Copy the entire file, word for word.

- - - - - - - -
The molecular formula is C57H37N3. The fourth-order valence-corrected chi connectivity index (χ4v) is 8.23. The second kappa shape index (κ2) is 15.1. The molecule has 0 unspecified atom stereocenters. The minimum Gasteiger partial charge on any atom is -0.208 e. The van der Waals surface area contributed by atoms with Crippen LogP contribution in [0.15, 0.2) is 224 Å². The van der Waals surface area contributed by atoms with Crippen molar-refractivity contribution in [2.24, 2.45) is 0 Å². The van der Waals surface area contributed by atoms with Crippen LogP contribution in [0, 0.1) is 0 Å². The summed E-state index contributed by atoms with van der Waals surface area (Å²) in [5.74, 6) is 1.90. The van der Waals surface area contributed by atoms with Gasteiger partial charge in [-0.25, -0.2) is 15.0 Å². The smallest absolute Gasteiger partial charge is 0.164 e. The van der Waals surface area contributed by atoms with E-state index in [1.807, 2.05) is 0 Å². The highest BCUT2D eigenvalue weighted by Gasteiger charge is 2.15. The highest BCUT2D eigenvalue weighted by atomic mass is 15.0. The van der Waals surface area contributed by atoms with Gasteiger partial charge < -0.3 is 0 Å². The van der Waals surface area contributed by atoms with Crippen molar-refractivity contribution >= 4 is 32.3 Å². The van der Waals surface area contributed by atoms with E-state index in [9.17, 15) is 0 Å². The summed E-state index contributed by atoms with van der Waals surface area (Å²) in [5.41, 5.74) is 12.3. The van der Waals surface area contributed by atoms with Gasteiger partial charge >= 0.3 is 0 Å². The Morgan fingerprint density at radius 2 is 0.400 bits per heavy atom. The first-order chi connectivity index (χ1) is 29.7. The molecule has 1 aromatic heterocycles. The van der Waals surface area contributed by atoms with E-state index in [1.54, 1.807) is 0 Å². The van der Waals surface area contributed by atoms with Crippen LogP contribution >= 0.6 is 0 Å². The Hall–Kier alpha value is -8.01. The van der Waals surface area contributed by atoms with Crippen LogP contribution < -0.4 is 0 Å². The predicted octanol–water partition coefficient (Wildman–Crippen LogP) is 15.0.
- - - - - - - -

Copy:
The molecular formula is C57H37N3. The fourth-order valence-corrected chi connectivity index (χ4v) is 8.23. The second kappa shape index (κ2) is 15.1. The molecule has 0 unspecified atom stereocenters. The minimum Gasteiger partial charge on any atom is -0.208 e. The van der Waals surface area contributed by atoms with Crippen LogP contribution in [0.15, 0.2) is 224 Å². The van der Waals surface area contributed by atoms with Crippen molar-refractivity contribution in [2.24, 2.45) is 0 Å². The van der Waals surface area contributed by atoms with Crippen LogP contribution in [0, 0.1) is 0 Å². The summed E-state index contributed by atoms with van der Waals surface area (Å²) in [5.74, 6) is 1.90. The van der Waals surface area contributed by atoms with Gasteiger partial charge in [-0.25, -0.2) is 15.0 Å². The smallest absolute Gasteiger partial charge is 0.164 e. The van der Waals surface area contributed by atoms with E-state index in [1.807, 2.05) is 0 Å². The highest BCUT2D eigenvalue weighted by Gasteiger charge is 2.15. The highest BCUT2D eigenvalue weighted by atomic mass is 15.0. The van der Waals surface area contributed by atoms with Gasteiger partial charge < -0.3 is 0 Å². The van der Waals surface area contributed by atoms with Crippen molar-refractivity contribution >= 4 is 32.3 Å². The van der Waals surface area contributed by atoms with E-state index in [9.17, 15) is 0 Å². The summed E-state index contributed by atoms with van der Waals surface area (Å²) in [5.41, 5.74) is 12.3. The van der Waals surface area contributed by atoms with Gasteiger partial charge >= 0.3 is 0 Å². The Morgan fingerprint density at radius 2 is 0.400 bits per heavy atom. The first-order chi connectivity index (χ1) is 29.7. The molecule has 1 aromatic heterocycles. The van der Waals surface area contributed by atoms with E-state index in [1.54, 1.807) is 0 Å². The van der Waals surface area contributed by atoms with Crippen LogP contribution >= 0.6 is 0 Å². The Hall–Kier alpha value is -8.01. The van der Waals surface area contributed by atoms with Crippen LogP contribution < -0.4 is 0 Å². The predicted octanol–water partition coefficient (Wildman–Crippen LogP) is 15.0.